How can I update my voter registration information?

You can update your voter registration information by clicking here

Who can vote in the General Election?

Anyone who is registered to vote can vote in the general for whichever candidate they support. For instance, you do not have to be registered with a party to vote for a Democrat.  

How can I vote in DC?

You can vote in-person on election day at your polling place, early vote for one week before the election, Thursday, May 21 to Friday, May 29 for the primary, and Friday, October 23 to Friday, October 30 during the General Election, vote by absentee ballot and or register to vote on election day. 

More information is available at the Board of Elections website

What seats are up for election?

In addition to the Presidential election, half the DC Council and State Board of Education, and every Advisory Neighborhood Commission seats are up.

Who has declared their candidacy?

Below is a list of candidates who are running for council.  People with a star (*) beside their name have not officially declared their candidacy with the office of campaign finance, however, they are current council members and or are expected to declare.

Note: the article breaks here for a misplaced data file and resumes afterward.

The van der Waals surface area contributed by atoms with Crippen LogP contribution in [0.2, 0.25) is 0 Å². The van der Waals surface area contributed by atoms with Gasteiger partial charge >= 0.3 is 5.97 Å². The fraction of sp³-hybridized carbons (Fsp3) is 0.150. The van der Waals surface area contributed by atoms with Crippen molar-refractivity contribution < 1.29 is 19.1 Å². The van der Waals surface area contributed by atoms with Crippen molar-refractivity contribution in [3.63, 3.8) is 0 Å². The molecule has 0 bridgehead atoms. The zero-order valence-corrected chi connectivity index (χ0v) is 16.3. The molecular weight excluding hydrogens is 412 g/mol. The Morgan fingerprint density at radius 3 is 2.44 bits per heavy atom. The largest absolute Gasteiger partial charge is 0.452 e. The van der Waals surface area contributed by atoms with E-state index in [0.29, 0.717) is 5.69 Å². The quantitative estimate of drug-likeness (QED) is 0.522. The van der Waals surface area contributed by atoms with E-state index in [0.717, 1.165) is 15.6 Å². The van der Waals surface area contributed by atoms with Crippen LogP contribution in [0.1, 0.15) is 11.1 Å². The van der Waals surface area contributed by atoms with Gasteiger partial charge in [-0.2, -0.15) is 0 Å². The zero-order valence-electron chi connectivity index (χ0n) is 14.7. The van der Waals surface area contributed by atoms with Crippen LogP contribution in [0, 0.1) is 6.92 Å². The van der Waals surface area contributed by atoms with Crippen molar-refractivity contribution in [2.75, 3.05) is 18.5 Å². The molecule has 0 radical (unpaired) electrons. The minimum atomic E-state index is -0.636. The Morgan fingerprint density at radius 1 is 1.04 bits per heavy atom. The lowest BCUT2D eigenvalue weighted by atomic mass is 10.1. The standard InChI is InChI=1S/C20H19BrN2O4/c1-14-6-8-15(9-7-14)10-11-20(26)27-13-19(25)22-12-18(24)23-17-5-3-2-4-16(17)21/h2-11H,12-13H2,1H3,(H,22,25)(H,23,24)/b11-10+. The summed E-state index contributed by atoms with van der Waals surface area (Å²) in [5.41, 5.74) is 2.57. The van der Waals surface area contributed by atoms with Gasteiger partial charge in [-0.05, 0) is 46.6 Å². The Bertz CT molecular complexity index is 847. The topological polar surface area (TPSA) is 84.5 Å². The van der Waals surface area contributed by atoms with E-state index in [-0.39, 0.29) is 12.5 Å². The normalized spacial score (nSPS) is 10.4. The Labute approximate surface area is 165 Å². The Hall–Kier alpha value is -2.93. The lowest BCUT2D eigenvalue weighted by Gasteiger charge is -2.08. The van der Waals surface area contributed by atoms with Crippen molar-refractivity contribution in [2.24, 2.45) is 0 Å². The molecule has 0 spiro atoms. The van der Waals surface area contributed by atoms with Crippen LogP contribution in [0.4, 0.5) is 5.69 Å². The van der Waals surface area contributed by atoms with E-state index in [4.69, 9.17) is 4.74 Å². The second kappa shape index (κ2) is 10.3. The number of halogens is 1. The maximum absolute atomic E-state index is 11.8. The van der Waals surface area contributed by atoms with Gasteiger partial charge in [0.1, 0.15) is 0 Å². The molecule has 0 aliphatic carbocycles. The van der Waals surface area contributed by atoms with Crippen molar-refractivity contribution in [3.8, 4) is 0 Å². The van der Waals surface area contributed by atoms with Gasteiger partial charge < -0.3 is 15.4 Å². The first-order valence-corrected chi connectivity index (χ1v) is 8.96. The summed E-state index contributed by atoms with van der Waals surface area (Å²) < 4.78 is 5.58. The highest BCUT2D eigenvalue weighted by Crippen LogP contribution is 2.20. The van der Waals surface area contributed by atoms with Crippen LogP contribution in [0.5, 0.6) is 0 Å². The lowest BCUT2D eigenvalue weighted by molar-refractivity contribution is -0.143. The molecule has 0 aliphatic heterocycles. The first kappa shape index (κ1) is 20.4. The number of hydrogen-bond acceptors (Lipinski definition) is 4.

This document will be periodically updated to reflect new declarations.

Ward 2  Ward 4  Ward 7 Ward 8 At-Large
Jack Evans* Brandon Todd Vincent Gray* Trayon White, Sr*. Robert White, Jr.
Patrick Kennedy Janeese Lewis George James Jennings Taurus Phillips David Grosso*
John Fanning Kelvin Brown Anthony Dale
Daniel Hernandez Anthony Lorenzo Green Markus Batchelor
Jordan Grosman Veda Rasheed
Kishan Putta
Yilin Zhang


Will everyone who has declared qualify for the ballot?

No. Some people who have declared their candidacy will drop out because of lack of support or because they won’t meet the basic requirements to qualify for the ballot. Everyone who wants to be on the ballot must collect a set number of qualified signatures or their name will not appear on it. 

More information about signature requirements is available here.

What is Fair Elections and why is it important?

Fair Elections is DC’s new public financing of elections program that aims to put residents and voters first, not wealthy campaign donors. It accomplishes this by providing a five to one match for all qualified small dollar contributions, meaning that if you donate $50, it’s matched $250, for an effective contribution of $300. Candidates also receive a startup grant once they qualify for the program.  This way, candidates get to spend more time campaigning for votes, and speaking with everyday residents. 

You can learn more about the program by visiting the Office of Campaign Finance

Where can I get more information about elections?

Check out local activist Keith Ivey’s great blog, DC Geekery. The Board of Elections makes available important information like voter registration statistics and past election results. The Office of Campaign Finance also makes contribution and expenditure information available online

News outlets and political groups will also publish detailed voter guides as we get closer to the election.